UK Chancellor George Osborne accounted a sugar tax would be introduced, in the UK 2016 budget on Wednesday. The tax would only apply to fizzy drinks, but it was a shocking announcement considering the previous statement from the government.
Campaigners, including chef Jamie Oliver, have hailed Osborne for the decision. Previously, the government had said a sugar tax was a definite no, because it did not want to raise taxes during this time. However, there has been a strong call to encourage parents to make better choices in food and drink, as sugar is a main reason for growing rates in childhood obesity.
The levy will be aimed at drinks that are high in sugar, mostly the fizzy pop, popular among children and teenagers. Those that are milk-based and made from pure fruit will be exempt. Skeptics have called it a fizzy drink tax, more than a sugar tax.
It will be applied based on the amount of sugar in a product, with two bands introduced. A lower tax band will be available for drinks with sugar content between 5g and 8g per 100ml, and a higher tax band for those with sugar of more than 8g per 100ml. Those below 5g per 100ml will be tax free. Irn-Bru manufacturers saw a steep drop in share prices after the announcement, but will not be the only drink affected. Coca-Cola, Dr. Pepper and Lucozade Energy are among the companies that will be affected in some way.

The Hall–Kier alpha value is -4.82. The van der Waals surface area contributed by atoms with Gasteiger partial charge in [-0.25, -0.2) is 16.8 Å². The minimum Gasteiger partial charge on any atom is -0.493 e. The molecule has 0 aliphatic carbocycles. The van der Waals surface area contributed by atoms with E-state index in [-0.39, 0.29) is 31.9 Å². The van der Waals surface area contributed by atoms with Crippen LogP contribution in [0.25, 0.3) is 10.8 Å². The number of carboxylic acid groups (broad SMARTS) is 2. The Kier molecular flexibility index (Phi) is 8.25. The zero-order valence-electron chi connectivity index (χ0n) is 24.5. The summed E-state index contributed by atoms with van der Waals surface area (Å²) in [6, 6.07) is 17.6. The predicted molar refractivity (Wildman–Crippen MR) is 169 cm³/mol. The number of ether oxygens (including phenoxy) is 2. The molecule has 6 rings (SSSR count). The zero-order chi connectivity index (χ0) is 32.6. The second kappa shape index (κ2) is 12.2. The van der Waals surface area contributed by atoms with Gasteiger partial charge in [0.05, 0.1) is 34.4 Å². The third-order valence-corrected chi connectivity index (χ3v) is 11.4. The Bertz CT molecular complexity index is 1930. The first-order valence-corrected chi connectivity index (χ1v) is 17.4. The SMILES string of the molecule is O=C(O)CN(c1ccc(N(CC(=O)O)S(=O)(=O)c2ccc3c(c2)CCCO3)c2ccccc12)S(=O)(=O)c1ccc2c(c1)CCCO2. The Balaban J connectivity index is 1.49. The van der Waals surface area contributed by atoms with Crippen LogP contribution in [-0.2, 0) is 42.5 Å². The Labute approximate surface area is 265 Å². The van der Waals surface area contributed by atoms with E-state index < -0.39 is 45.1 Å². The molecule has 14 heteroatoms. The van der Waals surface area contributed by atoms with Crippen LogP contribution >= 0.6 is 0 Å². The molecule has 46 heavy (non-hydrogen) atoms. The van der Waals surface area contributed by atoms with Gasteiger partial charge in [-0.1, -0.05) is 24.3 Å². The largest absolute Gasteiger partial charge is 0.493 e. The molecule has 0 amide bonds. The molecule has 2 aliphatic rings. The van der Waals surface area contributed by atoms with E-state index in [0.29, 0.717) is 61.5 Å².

The sugar tax will not be applied until 2018. It gives companies two years to change their formulas or face the consequences.
Coca-Cola has hit back at the government’s decision, saying that a tax will not curb the obesity problem. Leendert den Hollander, the UK boss of the company, has said that evidence does not support the idea that cost will change people’s habits. There is nothing to support the idea that obesity rates will drop by the cost of the drinks increasing.
Others have criticized the government for focusing on sugar, when some artificial sweeteners have been proven to be just as bad (if not worse) for the health. Campaigners call for a change to the artificial sweeteners used in some drinks like Diet Coke.
The rates of tax have not yet been announced. Health campaigners want to see a 20 percent tax on heavily sweetened drinks. More will come as plans are put in place up to the April 2018 introduction of the sugary drinks tax.
Featured image from Twitter: tweet included above.
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